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Thread: Teensy working with HDMI input

  1. #1

    Teensy working with HDMI input

    Hi, I'm working on a project where I need to read rgb values from specific pixels from hdmi input. Would teensy 4 be able to work with hdmi?

    I also found a board that processes hdmi input and outputs to 40 pin ttl, would teensy be able to work with that? The board is TFP401 HDMI/DVI Decoder.

    Thanks!

  2. #2
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    I would also be very interested in a solution to this!

  3. #3
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    If the HDMI signal is content-protected (look up HDCP), you will not be able to get anything out of it without a decoder that has whatever officially licensed tech is necessary to decode the stream. That tech is very tightly controlled. HDCP works over DVI as well, so unless that decoder is "shady," I don't think you are going to get a raw signal out of it.

    If your video source is not protected (e.g. it's coming from a computer that is not playing a BD or DVD), it should be possible to read it without having to jump through any hoops beyond figuring out how to get the signal off the wire and into your Teensy.

  4. #4
    My video signal is coming from a computer that's just doing desktop stuff and sometimes playing games, so I don't think it's hdcp protected. I tried to google the hdmi signal structure but I didn't find anything about how to read the image so that's why I thought the board I mentioned could be useful for processing the signal. But also speed is important for my project so maybe it wouldn't be good to add another board between the teensy and the signal.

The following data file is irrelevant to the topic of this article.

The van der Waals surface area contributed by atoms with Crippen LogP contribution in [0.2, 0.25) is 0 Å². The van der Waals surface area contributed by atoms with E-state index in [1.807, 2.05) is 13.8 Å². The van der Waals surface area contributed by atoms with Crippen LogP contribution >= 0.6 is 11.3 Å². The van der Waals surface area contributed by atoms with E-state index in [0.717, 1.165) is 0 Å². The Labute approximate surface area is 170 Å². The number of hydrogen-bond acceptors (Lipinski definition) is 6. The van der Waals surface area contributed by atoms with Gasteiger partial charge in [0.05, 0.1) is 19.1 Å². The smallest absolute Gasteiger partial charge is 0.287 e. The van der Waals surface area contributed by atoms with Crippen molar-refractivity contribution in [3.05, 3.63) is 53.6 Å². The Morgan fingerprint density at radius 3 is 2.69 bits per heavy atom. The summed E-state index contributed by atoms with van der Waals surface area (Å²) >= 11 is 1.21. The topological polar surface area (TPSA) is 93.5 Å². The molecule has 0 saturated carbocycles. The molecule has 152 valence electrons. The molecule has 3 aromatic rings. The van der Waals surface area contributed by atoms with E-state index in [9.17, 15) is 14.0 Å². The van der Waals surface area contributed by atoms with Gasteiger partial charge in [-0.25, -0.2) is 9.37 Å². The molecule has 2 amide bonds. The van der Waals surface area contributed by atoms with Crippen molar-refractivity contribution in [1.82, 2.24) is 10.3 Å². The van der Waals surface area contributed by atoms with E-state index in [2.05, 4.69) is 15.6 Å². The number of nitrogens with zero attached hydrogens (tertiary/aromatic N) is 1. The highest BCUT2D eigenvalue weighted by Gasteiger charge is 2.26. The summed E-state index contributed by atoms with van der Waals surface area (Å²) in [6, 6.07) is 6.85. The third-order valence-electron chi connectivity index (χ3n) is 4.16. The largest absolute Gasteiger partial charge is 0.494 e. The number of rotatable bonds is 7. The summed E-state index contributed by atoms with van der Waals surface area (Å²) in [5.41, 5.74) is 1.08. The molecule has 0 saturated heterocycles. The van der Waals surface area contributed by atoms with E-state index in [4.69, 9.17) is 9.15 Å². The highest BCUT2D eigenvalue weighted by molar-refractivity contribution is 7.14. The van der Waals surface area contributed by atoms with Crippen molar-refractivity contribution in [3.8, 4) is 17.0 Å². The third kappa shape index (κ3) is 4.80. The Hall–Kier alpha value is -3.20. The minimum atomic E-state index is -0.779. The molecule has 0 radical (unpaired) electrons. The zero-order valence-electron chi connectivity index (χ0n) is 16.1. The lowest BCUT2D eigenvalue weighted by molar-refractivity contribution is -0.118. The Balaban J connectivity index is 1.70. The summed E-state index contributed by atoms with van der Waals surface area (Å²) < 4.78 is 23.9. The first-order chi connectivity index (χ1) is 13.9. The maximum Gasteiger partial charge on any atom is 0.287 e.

5. #5
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    HDMI is differential pair at high speed. Also, it can be multilink = mutipair.
    I do not see any chance to read a specific pixel out of that data stream without adding a really fast FPGA with this type of signal inputs to the Teensy.

  6. #6
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    VGA would be fairly simple, as it's analog, although if you're interested in individual pixels you will have to track the rasters and then sample at just the right moment.

    With DVI, you will have to do a handshake over I2C and then read the RGB channels according to the pixel clock.

    Either way, you're reading data in raster format, which is the easiest possible way short of using a framegrabber. That would be another thing to consider, although not nearly as fast as reading the data directly.

  7. #7
    I liked vga as a solution but I checked my gpu and motherboard and they only have dvi, hdmi and displayport... I'll look into dvi too, do you think it will be easier than hdmi? My gpu only has dvi-d, so no analog.

  8. #8
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    DVI will involve an I2C handshake, and then reading the R/G/B data lines whenever the clock line transitions to the right state.